Building Your Personal Portfolio

By Mark

I’m sorry but no one wants to look at hundreds of your pictures.  As a photographer you want to demonstrate to others that you can go beyond getting snapshots into focus and have them properly exposed.  You want to showcase that you have a style and an opinion.  Even before you start thinking about becoming a “professional”, you need to start thinking about how you represent yourself to a stranger.  A good crisp portfolio is one of the first tools you want to build.

What makes a good portfolio? You need to make some choices before you really can answer that question.  What platform do you intend to use to show people.  Increasingly, a tablet or other electronic medium is the standard.  If you are going to print it, you need to think about the aspect.  You don’t want them to have to flip the booklet back and forth.  

You may also want to consider using some “Fine Art” poster styles.  These can be printed from the Print module in LR, but that is another blog. 

The first rule is that every photo needs to be one that people automatically react to when you show it to them. Obviously the reaction you want is “Wow”.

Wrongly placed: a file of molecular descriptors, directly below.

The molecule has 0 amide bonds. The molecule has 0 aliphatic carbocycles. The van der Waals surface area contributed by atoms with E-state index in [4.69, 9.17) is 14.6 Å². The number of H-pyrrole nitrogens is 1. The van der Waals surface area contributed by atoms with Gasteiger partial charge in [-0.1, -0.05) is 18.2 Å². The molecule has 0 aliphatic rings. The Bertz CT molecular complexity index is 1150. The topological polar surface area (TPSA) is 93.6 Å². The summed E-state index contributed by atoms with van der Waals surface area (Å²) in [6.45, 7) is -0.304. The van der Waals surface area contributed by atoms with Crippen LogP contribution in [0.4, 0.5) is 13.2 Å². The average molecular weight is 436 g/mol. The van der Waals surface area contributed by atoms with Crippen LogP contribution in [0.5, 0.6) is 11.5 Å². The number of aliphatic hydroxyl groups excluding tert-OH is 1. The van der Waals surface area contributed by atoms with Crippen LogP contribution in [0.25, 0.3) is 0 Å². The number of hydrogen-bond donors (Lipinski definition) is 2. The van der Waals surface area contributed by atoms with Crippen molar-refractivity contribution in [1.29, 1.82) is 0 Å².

This is one of my favorite photos, because I love the contrast of color, texture and lines.  Unfortunately most people go “Oh a rusty roof, that’s nice”, so it is not in my portfolio.

The second rule is that you need to continually relook and refresh it.  You have to be your harshest critic.  Nothing that is almost good enough should make it.   

This HDR image I shot in Maine last year is bright and interesting, but I think the station wagon in the bottom right corner is unneeded and distracting detail. 

The third rule is that you have to think about how you group and order your images.  You really do want to stack the deck with your best images up first.  You can arrange them by theme, by subjects (not too many please) but avoid lumping them in chronological order.   

Mine are arranged by color scheme, from hotter to cooler winding up with my black and whites.  

Lastly you want to keep the numbers down to 10-15.  You want them asking to see more, not looking for the nearest exit.

So go through your best images and put together your own best of the best.  Ask people you know for their opinions and then be very brave and ask people you don’t know.